Opinion: Link between shootings and childhood trauma warrants research

Rick Murdock
An armed shooter stands near the Earle Cabell Federal Building Monday, June 17, 2019, in downtown Dallas. The shooter was hit and injured in an exchange of gunfire with federal officers outside the courthouse.

As we continue to connect the dots regarding gun violence, bringing the lens of adverse childhood experiences into play creates a meaningful context for public discussion.

What brings this relationship to mind are the studies funded by the National Institute of Justice, highlighted recently by the Los Angeles Times on Aug. 4, 2019. The studies cited relate to a data-base going back to 1966 of every mass shooter who killed four or more people in a public place, and every shooting incident at schools, workplaces, and places of worship since 1999. The researchers, from the Violence Project spent the past two years reviewing the life histories of mass shooters within this database with a goal to find new, data-driven pathways for preventing such shootings. Their research revealed four commonalities among the perpetrators of nearly all the mass shootings that they studied.

The first commonality is central to Adverse Childhood Experiences (ACEs). As quoted in the study: “First, the vast majority of mass shooters in our study experienced early childhood trauma and exposure to violence at a young age. The shooters exposure included parental suicide, physical or sexual abuse, neglect, domestic violence, and/or severe bullying. The trauma was often a precursor to mental health concerns, including depression, anxiety, thought disorders or suicidality.”

The other three commonalities are: 

  • Reaching a crisis point (what triggers the event)
  • Seeking validation of their motives (publicity/fame)
  • Having the means to carry out their plans (access to weapons)

We can draw three conclusions related to the shooters' childhood trauma and gun violence.

First, shooters experience multiple adverse experiences in early childhood. The impact of these experiences, referred to as toxic stress, negatively affects the development of the immune systems, leading toward a variety of future physical health issues. In addition, it affects the brain development, leading toward a variety of future addictive behaviors and conditions. Science shows that unless something is done to help them, children who experience trauma seek solutions that are viewed by others as harmful to themselves and potentially others.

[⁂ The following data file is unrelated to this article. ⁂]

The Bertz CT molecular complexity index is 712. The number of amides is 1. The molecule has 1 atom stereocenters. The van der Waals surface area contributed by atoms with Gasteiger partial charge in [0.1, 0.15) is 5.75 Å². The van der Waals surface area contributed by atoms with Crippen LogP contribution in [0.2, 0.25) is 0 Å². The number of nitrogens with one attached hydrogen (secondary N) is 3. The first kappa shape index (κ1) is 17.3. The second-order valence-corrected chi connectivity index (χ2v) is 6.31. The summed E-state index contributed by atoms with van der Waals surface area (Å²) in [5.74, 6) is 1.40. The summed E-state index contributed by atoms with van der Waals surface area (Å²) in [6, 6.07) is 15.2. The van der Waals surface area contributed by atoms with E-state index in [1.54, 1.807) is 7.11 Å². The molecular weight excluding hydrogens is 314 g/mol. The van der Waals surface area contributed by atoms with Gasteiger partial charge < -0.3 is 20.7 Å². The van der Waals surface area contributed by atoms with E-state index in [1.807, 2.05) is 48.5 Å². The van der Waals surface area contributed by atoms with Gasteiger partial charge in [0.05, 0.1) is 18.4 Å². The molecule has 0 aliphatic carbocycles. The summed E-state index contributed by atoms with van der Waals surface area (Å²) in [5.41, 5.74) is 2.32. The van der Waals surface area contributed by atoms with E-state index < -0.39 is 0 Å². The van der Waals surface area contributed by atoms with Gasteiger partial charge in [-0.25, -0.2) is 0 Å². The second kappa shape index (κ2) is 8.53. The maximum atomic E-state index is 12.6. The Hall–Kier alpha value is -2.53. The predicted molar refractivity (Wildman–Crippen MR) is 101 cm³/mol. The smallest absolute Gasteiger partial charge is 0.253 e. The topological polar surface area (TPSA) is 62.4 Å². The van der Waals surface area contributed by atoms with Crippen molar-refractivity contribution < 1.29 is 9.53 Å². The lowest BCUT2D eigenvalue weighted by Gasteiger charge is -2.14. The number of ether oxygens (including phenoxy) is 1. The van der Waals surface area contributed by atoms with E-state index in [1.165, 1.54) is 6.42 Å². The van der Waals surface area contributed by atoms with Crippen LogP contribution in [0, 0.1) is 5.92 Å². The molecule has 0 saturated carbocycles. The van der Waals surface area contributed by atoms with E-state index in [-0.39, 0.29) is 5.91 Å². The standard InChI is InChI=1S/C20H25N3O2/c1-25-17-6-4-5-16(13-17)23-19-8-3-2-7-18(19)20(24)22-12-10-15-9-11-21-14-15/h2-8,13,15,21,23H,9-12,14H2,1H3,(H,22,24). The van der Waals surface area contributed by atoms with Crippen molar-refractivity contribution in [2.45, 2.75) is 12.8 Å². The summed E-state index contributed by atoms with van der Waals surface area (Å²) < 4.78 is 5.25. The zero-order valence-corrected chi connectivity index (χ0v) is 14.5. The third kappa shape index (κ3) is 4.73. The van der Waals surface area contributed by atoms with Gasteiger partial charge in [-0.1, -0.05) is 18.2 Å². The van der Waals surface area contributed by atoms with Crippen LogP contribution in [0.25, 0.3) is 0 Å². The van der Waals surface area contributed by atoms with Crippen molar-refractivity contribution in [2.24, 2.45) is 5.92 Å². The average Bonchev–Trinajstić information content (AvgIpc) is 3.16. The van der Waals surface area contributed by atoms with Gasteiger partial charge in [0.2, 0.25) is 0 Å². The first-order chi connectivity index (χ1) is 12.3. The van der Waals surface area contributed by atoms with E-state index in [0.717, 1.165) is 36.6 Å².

Second, we know that surviving victims are affected. The perpetration of violence is, by definition, a traumatic experience. Care must be taken to create a buffering for those individuals.

Third, while we cannot draw a direct causal effect of childhood trauma and the shooters, there is anecdotal evidence that such relationships exist for different types of violence -- particularly sexual abuse.

Persons with childhood trauma, particularly related to witnessing sexual abuse as an adolescent, may themselves be perpetrators of sexual abuse as adults.

A similar phenomenon may be taking place with violence; this warrants research. If such a causal relationship is true, then we have a roadmap for preventing future shootings.

ACE scores are derived from adding up the number of traumatic childhood events a person may have experienced. The higher the score, the more likely it is the person will also become an addict, alcoholic or abuse their own children in some manner. 

Research shows the huge negative impact ACEs have on physical and mental health. 

We appreciate that many are calling for action against gun violence now — and the other commonalities cited in this op-ed may provide the justification for such action. But longer term, research may show that mass shootings are the result of an ACE cycle in our society.

Rick Murdock is the Michigan ACE Initiative Coordinator and former Executive Director of the Michigan Association of Health Plans.